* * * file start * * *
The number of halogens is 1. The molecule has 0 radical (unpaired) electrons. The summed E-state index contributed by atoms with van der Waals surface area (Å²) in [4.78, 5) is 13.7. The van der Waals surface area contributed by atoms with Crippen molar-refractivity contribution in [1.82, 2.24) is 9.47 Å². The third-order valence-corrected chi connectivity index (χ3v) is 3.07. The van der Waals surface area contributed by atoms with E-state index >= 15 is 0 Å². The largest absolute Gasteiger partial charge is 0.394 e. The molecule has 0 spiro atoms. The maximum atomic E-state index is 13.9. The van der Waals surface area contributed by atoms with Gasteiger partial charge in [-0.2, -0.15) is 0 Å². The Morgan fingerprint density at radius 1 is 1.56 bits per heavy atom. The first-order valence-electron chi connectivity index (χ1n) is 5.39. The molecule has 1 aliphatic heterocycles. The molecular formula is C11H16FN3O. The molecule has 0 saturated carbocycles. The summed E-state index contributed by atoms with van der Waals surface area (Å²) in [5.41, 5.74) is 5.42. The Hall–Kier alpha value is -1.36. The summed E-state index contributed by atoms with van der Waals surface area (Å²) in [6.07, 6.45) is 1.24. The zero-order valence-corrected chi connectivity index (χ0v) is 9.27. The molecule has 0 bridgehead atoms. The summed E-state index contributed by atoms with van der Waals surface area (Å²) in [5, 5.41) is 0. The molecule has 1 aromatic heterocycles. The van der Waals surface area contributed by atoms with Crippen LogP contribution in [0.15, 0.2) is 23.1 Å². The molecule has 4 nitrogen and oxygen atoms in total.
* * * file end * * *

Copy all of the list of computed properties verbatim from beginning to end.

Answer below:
The number of halogens is 1. The molecule has 0 radical (unpaired) electrons. The summed E-state index contributed by atoms with van der Waals surface area (Å²) in [4.78, 5) is 13.7. The van der Waals surface area contributed by atoms with Crippen molar-refractivity contribution in [1.82, 2.24) is 9.47 Å². The third-order valence-corrected chi connectivity index (χ3v) is 3.07. The van der Waals surface area contributed by atoms with E-state index >= 15 is 0 Å². The largest absolute Gasteiger partial charge is 0.394 e. The molecule has 0 spiro atoms. The maximum atomic E-state index is 13.9. The van der Waals surface area contributed by atoms with Gasteiger partial charge in [-0.2, -0.15) is 0 Å². The Morgan fingerprint density at radius 1 is 1.56 bits per heavy atom. The first-order valence-electron chi connectivity index (χ1n) is 5.39. The molecule has 1 aliphatic heterocycles. The molecular formula is C11H16FN3O. The molecule has 0 saturated carbocycles. The summed E-state index contributed by atoms with van der Waals surface area (Å²) in [5.41, 5.74) is 5.42. The Hall–Kier alpha value is -1.36. The summed E-state index contributed by atoms with van der Waals surface area (Å²) in [6.07, 6.45) is 1.24. The zero-order valence-corrected chi connectivity index (χ0v) is 9.27. The molecule has 0 bridgehead atoms. The summed E-state index contributed by atoms with van der Waals surface area (Å²) in [5, 5.41) is 0. The molecule has 1 aromatic heterocycles. The van der Waals surface area contributed by atoms with Crippen LogP contribution in [0.15, 0.2) is 23.1 Å². The molecule has 4 nitrogen and oxygen atoms in total.